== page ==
Remembering theScore’s impact on March Madness in Canada

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On the first official day of March Madness in the era of streaming, we as basketball fans are spoiled with a plethora of options.

If you are diligent enough, there is a way to watch every game without ponying up for an expensive On Demand package. The days of March Madness on Demand are relatively over and with it is the removal of the struggle of being at the whim of CBS.

The Open Man Editor-In-Chief Kyle Kensing alluded to the heyday of March Madness on Demand earlier this week. However, for Canadians, the glory days of theScore kept basketball diehards at the helm of every major moment.

Thanks to an NFL RedZone-esque ‘Court Surfing’ presentation, every close game, buzzer beater and upset was brought to the television screen.

At times, overlap would cause the odd moment to be missed. Yet, host Tim Micaleff and theScore producers had an uncanny ability of fitting in every ounce of Madness onto one channel.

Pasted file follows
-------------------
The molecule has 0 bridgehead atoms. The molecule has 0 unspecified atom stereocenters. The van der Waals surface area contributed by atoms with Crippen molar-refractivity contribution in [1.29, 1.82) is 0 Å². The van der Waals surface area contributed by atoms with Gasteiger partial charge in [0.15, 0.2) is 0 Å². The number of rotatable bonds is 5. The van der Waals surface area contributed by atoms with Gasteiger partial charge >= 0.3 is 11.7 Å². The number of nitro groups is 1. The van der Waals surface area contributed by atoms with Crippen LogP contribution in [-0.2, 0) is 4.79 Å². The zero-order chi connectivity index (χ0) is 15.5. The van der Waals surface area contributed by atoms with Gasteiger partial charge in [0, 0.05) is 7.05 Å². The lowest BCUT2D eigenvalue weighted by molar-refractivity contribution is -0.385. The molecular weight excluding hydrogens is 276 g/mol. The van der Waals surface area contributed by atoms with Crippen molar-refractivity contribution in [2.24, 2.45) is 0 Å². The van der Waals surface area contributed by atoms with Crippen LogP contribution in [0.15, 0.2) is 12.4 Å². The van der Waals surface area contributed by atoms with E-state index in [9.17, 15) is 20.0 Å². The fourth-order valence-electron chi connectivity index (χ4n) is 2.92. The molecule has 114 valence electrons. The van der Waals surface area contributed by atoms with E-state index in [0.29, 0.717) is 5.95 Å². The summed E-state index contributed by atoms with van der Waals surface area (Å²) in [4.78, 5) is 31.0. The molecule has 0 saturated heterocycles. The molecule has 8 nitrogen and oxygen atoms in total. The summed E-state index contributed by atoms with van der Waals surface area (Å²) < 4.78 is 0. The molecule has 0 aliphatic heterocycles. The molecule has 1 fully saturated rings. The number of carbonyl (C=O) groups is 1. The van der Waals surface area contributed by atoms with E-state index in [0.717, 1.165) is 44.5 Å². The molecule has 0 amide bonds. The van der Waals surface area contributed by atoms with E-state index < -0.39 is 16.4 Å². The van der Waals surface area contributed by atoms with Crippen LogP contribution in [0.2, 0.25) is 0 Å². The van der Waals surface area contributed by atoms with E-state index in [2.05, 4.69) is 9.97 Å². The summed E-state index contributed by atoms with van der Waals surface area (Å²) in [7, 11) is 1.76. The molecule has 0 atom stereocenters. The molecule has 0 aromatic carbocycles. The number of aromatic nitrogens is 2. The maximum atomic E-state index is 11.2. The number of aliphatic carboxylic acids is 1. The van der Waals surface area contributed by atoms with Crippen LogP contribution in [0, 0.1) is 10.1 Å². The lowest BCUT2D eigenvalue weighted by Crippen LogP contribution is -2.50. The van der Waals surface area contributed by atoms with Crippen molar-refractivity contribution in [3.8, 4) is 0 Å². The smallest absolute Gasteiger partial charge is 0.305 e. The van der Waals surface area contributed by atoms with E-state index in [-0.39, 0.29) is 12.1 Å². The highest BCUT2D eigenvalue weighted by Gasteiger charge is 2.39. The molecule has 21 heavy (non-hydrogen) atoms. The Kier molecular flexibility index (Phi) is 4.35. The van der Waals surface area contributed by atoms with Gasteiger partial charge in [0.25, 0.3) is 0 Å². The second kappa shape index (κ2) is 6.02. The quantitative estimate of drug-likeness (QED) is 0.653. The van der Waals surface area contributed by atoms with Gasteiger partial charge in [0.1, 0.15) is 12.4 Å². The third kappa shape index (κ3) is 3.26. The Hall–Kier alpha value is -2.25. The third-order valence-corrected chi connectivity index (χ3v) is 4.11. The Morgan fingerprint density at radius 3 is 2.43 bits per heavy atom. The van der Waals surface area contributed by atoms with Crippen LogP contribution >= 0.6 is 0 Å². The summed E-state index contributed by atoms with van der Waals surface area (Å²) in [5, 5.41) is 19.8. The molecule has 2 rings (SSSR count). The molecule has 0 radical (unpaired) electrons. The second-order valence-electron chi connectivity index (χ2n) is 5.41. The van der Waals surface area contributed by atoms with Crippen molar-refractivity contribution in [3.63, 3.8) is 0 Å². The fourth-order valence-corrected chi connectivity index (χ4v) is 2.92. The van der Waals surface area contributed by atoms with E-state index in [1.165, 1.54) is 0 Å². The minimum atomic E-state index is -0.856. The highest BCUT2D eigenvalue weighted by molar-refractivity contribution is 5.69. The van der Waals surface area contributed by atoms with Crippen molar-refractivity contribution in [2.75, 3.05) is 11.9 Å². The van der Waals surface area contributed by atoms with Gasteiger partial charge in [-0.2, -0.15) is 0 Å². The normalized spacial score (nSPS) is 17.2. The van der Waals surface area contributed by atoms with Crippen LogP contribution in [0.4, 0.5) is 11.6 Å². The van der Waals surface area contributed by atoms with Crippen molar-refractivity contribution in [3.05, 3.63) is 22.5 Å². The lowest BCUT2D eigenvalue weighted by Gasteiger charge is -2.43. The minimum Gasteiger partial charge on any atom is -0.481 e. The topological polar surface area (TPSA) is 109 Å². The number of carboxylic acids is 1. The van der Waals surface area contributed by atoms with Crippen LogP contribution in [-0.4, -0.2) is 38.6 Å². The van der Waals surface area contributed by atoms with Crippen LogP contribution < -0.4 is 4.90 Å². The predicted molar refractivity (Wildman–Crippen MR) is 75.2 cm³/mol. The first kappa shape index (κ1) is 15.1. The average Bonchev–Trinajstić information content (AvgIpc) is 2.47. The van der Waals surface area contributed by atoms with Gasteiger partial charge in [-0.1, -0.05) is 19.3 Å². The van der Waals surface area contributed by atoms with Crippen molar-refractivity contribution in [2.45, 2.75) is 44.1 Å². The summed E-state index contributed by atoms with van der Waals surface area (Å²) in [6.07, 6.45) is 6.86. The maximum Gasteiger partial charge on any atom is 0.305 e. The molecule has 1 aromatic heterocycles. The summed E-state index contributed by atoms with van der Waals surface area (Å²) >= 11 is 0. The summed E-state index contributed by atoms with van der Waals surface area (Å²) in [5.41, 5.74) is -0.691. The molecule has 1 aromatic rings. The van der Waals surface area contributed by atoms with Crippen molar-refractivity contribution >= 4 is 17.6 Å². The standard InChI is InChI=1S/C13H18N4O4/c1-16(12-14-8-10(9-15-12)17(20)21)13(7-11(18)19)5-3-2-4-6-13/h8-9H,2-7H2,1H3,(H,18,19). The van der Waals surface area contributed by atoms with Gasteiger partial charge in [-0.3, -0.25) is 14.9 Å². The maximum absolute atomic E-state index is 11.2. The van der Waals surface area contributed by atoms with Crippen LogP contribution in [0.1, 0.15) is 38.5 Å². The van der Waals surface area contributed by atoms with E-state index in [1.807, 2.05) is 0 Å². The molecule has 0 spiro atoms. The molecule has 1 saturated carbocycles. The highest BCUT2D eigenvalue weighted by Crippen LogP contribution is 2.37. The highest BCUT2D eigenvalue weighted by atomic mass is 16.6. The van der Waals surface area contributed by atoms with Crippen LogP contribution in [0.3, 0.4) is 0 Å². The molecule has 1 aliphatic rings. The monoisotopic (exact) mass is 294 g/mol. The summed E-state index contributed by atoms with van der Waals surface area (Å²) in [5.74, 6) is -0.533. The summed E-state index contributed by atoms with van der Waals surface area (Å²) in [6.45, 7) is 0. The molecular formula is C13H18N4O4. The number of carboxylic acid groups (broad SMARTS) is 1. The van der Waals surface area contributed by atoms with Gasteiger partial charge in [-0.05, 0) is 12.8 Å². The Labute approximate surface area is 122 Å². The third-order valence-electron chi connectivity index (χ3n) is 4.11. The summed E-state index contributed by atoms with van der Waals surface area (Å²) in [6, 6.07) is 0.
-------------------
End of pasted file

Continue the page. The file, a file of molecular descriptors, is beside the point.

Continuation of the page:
Memorable moments such as Eric Maynor’s buzzer beater for VCU against Duke and Steph Curry’s brilliance for Davidson were hallmarks of a golden decade for Canadian college basketball fans.

An era shared by the iconic play by play of Gus Johnson, this was college basketball at its zenith for me.

Prior to theScore’s coverage of the tournament, Canadians were beholden to whatever game the regional CBS provider included in their cable package was showing. If you thought the dark ages were bad in America, the days before theScore’s coverage for Canadians was borderline prehistoric in its viewing options on cable.

Unfortunately, theScore was sold to telecomm giants Rogers and the NCAA rights drifted to cable sports originators TSN. Whose five channels now carry the load each March during the height of the opening weekend Madness.

Still, every March I find myself missing the days of my teenage and high school years. Turning on theScore for a 14 hour marathon of basketball and not once having to physically change the dial. The efforts of theScore grew the popularity of March Madness to a new level and holds a special place in the hearts of any Canadian who fell in love with the third month of the year during its peak.